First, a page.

BBC faces new attacks over Rwandan genocide film

| November 25, 2014
Hundreds of protestors in Rwanda’s Eastern Province march in their respective districts to denounce “Rwanda's Untold Story,” a film which aired on the BBC on Oct. 1.

Hundreds of protestors in Rwanda’s Eastern Province march in their respective districts to denounce “Rwanda’s Untold Story,” a film which aired on the BBC on Oct. 1.

(GIN)–Pressure continues to build over a BBC documentary that challenges the generally accepted story of the Rwandan genocide, and questions whether Rwandan President Paul Kagame was a peacemaker or contributor to a horrific mass murder.

This weekend, hundreds of protesters in Rwanda’s Eastern Province marched in their respective districts to denounce “Rwanda’s Untold Story,” a film which aired on the BBC on Oct. 1, saying it promoted the views of genocide deniers.

Press freedom groups such as the International Federation of Journalists (IFJ) came to the defense of the film which discusses the events leading up to—and during—the genocide of Rwandan Tutsi in 1994. “The film interviews a number of people who argue that the widely accepted narrative of the tragedy is inaccurate,” wrote the IFJ in a press statement.

“It is understandable that reporting on a sensitive topic such as the genocide can give rise to strong views from members of the affected communities,” said Gabriel Baglo, IFJ Africa Director.

“But, the ban on BBC radio programs (imposed by Rwanda Utilities Regulatory Agency) not only denies people access to information but also undermines the trust between the BBC and the Rwandan government which is necessary to work through their differences.”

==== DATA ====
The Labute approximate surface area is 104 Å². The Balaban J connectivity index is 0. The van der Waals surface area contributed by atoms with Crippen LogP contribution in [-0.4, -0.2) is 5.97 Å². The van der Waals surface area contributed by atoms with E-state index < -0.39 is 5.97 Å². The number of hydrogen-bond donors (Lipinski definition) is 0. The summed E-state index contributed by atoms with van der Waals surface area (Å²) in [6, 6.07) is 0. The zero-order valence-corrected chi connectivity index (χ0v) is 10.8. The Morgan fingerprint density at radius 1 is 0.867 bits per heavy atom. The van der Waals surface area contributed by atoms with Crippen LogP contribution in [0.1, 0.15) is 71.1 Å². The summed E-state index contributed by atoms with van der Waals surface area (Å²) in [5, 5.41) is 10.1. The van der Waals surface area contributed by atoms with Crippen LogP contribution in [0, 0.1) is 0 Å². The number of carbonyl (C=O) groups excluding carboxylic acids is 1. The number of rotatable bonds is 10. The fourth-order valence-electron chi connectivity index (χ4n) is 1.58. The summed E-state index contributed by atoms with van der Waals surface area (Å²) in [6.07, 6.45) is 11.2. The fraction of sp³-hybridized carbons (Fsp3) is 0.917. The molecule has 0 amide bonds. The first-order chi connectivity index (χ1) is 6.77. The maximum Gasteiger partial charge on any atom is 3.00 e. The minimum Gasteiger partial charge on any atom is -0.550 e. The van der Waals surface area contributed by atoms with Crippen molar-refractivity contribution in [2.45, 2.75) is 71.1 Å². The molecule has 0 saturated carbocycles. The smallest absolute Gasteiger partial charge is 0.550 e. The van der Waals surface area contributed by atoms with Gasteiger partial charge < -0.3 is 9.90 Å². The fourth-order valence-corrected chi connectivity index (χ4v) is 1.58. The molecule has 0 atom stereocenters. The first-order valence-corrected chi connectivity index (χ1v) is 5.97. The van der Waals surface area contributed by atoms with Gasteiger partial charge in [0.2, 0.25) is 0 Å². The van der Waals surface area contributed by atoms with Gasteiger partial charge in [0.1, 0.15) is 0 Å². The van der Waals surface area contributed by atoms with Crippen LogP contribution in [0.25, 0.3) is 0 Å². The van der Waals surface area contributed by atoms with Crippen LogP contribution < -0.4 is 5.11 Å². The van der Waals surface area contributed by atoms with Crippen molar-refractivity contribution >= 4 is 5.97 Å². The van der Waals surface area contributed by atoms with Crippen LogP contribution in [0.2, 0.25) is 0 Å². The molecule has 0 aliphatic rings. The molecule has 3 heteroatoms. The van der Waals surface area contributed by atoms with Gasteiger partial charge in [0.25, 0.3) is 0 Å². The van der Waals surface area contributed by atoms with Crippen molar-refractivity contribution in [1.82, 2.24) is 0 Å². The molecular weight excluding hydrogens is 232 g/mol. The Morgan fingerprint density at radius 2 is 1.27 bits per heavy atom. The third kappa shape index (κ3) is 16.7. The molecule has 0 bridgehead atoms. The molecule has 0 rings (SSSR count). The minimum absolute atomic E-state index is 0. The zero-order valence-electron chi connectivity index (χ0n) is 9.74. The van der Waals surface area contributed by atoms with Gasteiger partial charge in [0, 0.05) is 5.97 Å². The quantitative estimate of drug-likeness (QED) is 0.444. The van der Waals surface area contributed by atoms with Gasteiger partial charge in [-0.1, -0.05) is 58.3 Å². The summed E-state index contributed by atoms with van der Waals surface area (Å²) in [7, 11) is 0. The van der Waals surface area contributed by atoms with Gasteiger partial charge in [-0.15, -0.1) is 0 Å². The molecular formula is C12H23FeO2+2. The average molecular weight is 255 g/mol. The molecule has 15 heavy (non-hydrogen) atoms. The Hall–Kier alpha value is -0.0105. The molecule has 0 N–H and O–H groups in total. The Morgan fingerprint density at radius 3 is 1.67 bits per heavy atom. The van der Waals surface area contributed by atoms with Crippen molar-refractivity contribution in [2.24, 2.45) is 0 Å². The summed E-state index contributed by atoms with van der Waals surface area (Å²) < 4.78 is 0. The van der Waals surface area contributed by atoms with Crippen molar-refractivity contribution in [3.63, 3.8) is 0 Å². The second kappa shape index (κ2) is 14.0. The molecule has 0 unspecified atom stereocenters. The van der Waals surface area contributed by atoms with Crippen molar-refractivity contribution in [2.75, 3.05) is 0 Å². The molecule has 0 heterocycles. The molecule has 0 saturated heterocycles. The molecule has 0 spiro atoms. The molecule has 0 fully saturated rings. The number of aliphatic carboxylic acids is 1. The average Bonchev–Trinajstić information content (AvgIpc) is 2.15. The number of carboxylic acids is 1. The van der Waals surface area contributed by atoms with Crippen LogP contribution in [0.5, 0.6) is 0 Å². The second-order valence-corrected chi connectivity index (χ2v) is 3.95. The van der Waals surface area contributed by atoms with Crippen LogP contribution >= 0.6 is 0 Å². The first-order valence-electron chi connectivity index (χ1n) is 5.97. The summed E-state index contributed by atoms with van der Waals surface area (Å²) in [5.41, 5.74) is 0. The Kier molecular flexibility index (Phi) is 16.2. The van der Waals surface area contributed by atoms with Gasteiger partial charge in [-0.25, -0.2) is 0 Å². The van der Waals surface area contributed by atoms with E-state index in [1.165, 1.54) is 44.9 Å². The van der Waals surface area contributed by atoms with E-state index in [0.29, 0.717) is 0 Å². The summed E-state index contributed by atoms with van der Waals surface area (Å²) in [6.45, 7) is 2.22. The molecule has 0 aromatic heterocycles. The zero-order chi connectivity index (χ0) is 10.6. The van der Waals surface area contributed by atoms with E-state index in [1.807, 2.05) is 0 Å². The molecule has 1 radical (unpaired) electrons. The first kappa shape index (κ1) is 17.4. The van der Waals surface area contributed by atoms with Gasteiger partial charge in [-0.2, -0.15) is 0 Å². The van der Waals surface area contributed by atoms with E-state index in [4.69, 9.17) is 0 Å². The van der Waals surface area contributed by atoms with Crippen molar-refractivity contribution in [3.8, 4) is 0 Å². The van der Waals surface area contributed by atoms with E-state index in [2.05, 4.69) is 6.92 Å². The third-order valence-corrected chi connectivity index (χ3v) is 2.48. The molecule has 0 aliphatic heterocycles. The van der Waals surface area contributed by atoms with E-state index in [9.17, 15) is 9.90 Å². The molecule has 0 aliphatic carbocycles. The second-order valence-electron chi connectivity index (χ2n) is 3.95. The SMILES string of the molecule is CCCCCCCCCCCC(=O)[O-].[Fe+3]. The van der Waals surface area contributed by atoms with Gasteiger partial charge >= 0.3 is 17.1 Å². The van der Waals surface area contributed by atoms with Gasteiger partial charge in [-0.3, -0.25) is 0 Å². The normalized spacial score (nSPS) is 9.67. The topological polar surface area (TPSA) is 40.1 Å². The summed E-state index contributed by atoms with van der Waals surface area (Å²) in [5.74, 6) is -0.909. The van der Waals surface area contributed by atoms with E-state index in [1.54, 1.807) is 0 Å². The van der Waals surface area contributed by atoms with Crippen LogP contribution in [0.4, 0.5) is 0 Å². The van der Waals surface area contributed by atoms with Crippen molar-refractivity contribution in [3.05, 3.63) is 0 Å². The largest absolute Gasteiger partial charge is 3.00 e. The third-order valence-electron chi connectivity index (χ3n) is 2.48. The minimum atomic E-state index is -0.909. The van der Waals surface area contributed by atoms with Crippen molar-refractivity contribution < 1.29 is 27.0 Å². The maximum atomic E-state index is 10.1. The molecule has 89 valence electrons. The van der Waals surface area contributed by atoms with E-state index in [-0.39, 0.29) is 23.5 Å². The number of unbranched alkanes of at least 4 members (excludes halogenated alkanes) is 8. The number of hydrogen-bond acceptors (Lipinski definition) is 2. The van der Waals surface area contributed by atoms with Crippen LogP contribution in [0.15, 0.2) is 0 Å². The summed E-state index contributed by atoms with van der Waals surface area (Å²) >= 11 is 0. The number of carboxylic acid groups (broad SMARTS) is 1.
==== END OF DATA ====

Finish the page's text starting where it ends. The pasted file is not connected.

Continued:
One of the central points of the film is that the official ending of the Rwandan genocide in 1994 did not end mass killings both in Rwanda and outside of Rwanda (i.e. in the DRC). The BBC goes deep and finds Rwandans who live in hiding in order to get answers to what happened in 1994 and to the continued mass killings, assassinations, imprisonment, and forced exiles, writes author and historian Yaa-Lengi Ngemi.

But, one of the film’s harsher critics, researcher Andrew Wallis writing on the website Open Democracy called it so fatally flawed that it raised serious questions over the BBC’s ethics and standards.

“It is not often a documentary comes along that totally reattributes the historical reality of a genocide in a mere one hour,” Wallis wrote. “Twenty years of scholarly research was pushed aside.”

The uproar has escalated in the UK, where the Parliament on Nov. 6 accused the BBC of denying the 1994 genocide against Tutsi in Rwanda and called for an investigation.

Still, there is very little that is “new” in the film, said human rights lawyer Peter Erlinder. “Most of the sources and documentary evidence has been available for years and has been hiding in plain sight. Much of it can be found in the records of the UN Tribunal for Rwanda, although this database has been made virtually impenetrable for the untrained.”

“We should think for ourselves and reach our own conclusions when faced with what BBC calls “extremely painful issues,” said Yaa-Lengi, president of the NY-based Congo Coalition. “The only way to do this is to contemplate different points of views with an expanded field of facts and of proofs.”

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Category: Africa Briefs

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